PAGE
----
Unfair Park has no idea why you might possibly be, but just in case you are, you know, looking to add an earthquake rider to your homeowners insurance or whatever, we thought we'd give State Farm a call.
"There's been a lot of increase in inquiry [about earthquake coverage]," Gary Stephenson, State Farm's North Texas spokesman says. "Our agents, there in the Irving area in particular and in the greater metro area, we've seen quite a significant increase in numbers of calls about [earthquake insurance]."
Depending on the size of one's house and things like the materials used in its construction, Stephenson said, most people should be able to add the coverage for between $40 and $80, a bargain in region that saw between zero and one earthquakes in its pre-2008 recorded history.
State Farm's quake coverage insures your house in case of any damage caused by the earth moving, whether it's caused by human activity (whatever that might be) or an act of Shiva.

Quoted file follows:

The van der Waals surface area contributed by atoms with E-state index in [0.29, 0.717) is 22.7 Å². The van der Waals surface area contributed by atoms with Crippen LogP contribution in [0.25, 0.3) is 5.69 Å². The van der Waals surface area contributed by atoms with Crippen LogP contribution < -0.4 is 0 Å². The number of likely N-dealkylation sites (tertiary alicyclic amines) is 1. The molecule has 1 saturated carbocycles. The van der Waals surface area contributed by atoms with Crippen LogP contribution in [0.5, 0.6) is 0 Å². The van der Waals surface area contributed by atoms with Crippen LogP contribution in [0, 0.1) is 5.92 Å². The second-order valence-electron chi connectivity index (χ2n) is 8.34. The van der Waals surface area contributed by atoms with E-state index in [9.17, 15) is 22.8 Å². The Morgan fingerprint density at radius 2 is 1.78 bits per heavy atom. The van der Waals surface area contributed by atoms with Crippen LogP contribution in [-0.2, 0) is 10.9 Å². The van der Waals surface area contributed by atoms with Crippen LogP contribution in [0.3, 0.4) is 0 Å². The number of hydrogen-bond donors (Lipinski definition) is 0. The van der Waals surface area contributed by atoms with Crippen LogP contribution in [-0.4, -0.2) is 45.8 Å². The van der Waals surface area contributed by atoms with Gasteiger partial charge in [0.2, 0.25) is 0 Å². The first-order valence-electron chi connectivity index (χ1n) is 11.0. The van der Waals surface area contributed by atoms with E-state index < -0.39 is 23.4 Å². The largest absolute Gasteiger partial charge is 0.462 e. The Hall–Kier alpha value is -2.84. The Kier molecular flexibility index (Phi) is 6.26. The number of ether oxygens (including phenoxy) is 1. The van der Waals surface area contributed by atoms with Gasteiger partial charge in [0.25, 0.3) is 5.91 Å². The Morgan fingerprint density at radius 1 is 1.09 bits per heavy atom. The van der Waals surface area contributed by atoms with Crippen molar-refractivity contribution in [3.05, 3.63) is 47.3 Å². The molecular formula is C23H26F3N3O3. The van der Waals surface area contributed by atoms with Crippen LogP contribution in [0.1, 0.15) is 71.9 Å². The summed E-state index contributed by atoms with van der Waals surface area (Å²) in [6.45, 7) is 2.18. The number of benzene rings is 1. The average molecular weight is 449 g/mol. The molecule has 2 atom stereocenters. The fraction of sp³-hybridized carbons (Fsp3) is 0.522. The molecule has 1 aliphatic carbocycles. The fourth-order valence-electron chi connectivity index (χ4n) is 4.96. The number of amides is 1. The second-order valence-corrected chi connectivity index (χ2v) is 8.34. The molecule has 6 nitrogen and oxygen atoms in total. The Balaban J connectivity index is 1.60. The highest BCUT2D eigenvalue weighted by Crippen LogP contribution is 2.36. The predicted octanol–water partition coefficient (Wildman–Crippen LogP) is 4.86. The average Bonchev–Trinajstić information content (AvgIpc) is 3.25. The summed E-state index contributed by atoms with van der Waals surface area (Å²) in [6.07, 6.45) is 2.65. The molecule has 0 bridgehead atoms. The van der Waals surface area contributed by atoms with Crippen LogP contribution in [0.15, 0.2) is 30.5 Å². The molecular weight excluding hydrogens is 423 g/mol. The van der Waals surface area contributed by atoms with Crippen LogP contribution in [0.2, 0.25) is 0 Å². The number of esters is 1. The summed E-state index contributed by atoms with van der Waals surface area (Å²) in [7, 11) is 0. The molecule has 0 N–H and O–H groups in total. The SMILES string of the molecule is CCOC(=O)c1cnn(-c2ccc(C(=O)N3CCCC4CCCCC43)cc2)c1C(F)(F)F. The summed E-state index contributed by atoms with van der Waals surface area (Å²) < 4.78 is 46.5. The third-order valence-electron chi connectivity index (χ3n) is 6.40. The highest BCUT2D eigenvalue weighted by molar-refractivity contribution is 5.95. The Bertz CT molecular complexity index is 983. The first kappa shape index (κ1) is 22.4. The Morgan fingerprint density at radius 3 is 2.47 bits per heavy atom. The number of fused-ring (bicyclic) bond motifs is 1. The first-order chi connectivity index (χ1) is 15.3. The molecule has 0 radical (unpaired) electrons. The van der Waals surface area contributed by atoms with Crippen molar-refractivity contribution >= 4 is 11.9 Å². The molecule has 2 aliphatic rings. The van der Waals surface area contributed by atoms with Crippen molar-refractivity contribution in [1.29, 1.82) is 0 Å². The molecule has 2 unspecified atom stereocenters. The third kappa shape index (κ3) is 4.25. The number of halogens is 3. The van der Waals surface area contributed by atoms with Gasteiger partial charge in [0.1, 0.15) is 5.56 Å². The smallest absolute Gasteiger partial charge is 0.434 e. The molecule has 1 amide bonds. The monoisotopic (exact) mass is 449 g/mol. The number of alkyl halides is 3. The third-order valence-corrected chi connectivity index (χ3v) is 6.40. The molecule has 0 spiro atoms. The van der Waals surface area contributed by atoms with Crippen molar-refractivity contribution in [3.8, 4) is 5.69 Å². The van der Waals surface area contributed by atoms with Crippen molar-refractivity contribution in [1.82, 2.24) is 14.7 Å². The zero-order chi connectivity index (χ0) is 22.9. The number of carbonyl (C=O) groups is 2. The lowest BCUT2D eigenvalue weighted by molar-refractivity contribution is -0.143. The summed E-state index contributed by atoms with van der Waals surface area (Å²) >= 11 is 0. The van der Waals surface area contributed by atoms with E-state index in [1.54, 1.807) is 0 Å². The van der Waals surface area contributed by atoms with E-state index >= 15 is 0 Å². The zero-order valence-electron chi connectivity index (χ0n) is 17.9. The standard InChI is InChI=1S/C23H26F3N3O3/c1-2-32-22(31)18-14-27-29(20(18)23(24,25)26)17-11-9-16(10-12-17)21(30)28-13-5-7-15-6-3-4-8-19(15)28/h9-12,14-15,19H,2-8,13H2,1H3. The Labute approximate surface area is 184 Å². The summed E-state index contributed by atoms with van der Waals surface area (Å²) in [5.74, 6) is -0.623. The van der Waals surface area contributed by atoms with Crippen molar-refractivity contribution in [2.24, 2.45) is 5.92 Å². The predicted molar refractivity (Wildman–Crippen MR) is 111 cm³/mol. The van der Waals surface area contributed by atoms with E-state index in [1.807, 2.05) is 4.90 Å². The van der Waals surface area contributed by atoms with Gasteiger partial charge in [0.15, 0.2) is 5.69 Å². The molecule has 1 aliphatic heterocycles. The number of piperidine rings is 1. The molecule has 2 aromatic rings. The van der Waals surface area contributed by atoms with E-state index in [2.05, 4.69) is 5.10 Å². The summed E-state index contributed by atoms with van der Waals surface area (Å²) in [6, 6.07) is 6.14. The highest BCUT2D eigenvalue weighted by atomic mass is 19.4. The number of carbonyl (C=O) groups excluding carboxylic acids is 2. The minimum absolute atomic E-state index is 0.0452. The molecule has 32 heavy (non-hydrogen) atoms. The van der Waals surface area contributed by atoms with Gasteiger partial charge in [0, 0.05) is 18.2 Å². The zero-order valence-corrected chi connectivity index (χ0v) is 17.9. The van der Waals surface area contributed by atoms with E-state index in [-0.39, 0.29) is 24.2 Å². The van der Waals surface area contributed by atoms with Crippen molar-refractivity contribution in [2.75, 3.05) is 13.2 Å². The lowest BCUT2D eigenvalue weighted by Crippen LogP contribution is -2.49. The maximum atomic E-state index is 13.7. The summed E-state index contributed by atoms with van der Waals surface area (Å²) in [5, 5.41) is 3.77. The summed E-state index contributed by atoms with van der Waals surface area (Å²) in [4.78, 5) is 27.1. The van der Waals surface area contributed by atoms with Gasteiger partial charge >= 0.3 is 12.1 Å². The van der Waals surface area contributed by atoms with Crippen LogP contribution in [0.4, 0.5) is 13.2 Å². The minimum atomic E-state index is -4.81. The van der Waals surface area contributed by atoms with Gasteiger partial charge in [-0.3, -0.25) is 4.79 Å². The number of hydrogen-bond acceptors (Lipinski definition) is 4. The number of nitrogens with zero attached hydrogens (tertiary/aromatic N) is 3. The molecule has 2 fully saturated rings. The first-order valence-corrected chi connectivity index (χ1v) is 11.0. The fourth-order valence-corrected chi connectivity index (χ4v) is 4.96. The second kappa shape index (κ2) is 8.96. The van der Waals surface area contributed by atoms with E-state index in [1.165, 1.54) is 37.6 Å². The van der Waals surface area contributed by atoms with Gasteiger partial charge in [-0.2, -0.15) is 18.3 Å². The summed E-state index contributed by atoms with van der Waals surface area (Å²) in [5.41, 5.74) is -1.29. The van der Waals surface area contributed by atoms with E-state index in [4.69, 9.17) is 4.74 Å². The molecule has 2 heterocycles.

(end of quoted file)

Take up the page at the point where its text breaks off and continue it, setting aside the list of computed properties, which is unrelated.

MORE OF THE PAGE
While he couldn't make any guarantees, Stephenson said that earthquake coverage, even in areas that are traditional seismic hot spots like Northeast Arkansas, remains relatively cheap.
Unfair Park, ever cautious, plans to ask the Railroad Commission what it should do. Surely the arbiters of Texas environmental safety can offer us something definitive.
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